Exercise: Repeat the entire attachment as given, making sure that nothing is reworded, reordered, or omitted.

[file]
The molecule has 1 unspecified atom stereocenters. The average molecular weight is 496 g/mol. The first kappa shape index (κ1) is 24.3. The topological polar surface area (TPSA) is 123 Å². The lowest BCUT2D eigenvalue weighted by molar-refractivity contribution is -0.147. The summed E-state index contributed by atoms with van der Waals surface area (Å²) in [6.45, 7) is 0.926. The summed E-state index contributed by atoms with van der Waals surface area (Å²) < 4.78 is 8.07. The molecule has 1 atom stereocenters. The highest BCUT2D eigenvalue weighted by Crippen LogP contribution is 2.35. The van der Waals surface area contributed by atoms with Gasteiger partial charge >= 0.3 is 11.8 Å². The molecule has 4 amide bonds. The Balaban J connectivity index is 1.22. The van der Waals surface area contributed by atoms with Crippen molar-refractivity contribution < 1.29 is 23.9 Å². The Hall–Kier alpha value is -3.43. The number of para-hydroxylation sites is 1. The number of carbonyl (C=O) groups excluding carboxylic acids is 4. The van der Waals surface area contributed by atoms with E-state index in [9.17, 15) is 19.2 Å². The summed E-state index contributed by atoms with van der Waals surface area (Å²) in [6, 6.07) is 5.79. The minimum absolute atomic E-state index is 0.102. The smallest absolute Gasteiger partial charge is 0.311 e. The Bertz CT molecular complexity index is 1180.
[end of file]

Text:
The molecule has 1 unspecified atom stereocenters. The average molecular weight is 496 g/mol. The first kappa shape index (κ1) is 24.3. The topological polar surface area (TPSA) is 123 Å². The lowest BCUT2D eigenvalue weighted by molar-refractivity contribution is -0.147. The summed E-state index contributed by atoms with van der Waals surface area (Å²) in [6.45, 7) is 0.926. The summed E-state index contributed by atoms with van der Waals surface area (Å²) < 4.78 is 8.07. The molecule has 1 atom stereocenters. The highest BCUT2D eigenvalue weighted by Crippen LogP contribution is 2.35. The van der Waals surface area contributed by atoms with Gasteiger partial charge >= 0.3 is 11.8 Å². The molecule has 4 amide bonds. The Balaban J connectivity index is 1.22. The van der Waals surface area contributed by atoms with Crippen molar-refractivity contribution < 1.29 is 23.9 Å². The Hall–Kier alpha value is -3.43. The number of para-hydroxylation sites is 1. The number of carbonyl (C=O) groups excluding carboxylic acids is 4. The van der Waals surface area contributed by atoms with E-state index in [9.17, 15) is 19.2 Å². The summed E-state index contributed by atoms with van der Waals surface area (Å²) in [6, 6.07) is 5.79. The minimum absolute atomic E-state index is 0.102. The smallest absolute Gasteiger partial charge is 0.311 e. The Bertz CT molecular complexity index is 1180.